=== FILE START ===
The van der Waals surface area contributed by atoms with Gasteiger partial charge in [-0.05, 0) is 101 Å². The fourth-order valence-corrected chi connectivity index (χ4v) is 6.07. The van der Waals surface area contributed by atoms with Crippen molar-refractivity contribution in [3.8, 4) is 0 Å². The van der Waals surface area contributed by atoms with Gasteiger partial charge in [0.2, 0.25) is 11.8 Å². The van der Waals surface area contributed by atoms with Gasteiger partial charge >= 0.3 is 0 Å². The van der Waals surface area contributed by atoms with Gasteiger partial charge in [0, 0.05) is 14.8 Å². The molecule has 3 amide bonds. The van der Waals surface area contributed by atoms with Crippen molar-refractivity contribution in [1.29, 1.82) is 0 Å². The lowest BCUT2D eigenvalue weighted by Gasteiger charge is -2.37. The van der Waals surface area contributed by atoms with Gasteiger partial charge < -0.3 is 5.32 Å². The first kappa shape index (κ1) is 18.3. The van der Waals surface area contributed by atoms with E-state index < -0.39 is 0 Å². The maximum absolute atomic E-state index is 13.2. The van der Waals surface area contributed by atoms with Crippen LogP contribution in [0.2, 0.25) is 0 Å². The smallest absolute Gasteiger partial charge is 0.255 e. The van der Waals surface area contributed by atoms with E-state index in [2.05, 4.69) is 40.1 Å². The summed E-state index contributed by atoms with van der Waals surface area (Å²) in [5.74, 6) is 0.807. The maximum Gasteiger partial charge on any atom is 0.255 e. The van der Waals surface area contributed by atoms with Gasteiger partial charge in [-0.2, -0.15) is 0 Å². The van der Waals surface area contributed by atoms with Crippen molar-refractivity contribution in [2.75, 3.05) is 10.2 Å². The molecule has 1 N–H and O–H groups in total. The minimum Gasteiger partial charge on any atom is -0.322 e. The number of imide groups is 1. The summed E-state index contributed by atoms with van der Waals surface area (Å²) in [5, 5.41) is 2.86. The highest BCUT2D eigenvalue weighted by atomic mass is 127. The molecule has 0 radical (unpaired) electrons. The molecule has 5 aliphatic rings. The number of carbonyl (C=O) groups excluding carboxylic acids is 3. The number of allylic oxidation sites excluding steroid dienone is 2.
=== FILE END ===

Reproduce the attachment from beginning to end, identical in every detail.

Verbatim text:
The van der Waals surface area contributed by atoms with Gasteiger partial charge in [-0.05, 0) is 101 Å². The fourth-order valence-corrected chi connectivity index (χ4v) is 6.07. The van der Waals surface area contributed by atoms with Crippen molar-refractivity contribution in [3.8, 4) is 0 Å². The van der Waals surface area contributed by atoms with Gasteiger partial charge in [0.2, 0.25) is 11.8 Å². The van der Waals surface area contributed by atoms with Gasteiger partial charge >= 0.3 is 0 Å². The van der Waals surface area contributed by atoms with Gasteiger partial charge in [0, 0.05) is 14.8 Å². The molecule has 3 amide bonds. The van der Waals surface area contributed by atoms with Crippen molar-refractivity contribution in [1.29, 1.82) is 0 Å². The lowest BCUT2D eigenvalue weighted by Gasteiger charge is -2.37. The van der Waals surface area contributed by atoms with Gasteiger partial charge < -0.3 is 5.32 Å². The first kappa shape index (κ1) is 18.3. The van der Waals surface area contributed by atoms with E-state index < -0.39 is 0 Å². The maximum absolute atomic E-state index is 13.2. The van der Waals surface area contributed by atoms with Crippen LogP contribution in [0.2, 0.25) is 0 Å². The smallest absolute Gasteiger partial charge is 0.255 e. The van der Waals surface area contributed by atoms with E-state index in [2.05, 4.69) is 40.1 Å². The summed E-state index contributed by atoms with van der Waals surface area (Å²) in [5.74, 6) is 0.807. The maximum Gasteiger partial charge on any atom is 0.255 e. The van der Waals surface area contributed by atoms with Gasteiger partial charge in [-0.2, -0.15) is 0 Å². The van der Waals surface area contributed by atoms with Crippen molar-refractivity contribution in [2.75, 3.05) is 10.2 Å². The molecule has 1 N–H and O–H groups in total. The minimum Gasteiger partial charge on any atom is -0.322 e. The number of imide groups is 1. The summed E-state index contributed by atoms with van der Waals surface area (Å²) in [5, 5.41) is 2.86. The highest BCUT2D eigenvalue weighted by atomic mass is 127. The molecule has 0 radical (unpaired) electrons. The molecule has 5 aliphatic rings. The number of carbonyl (C=O) groups excluding carboxylic acids is 3. The number of allylic oxidation sites excluding steroid dienone is 2.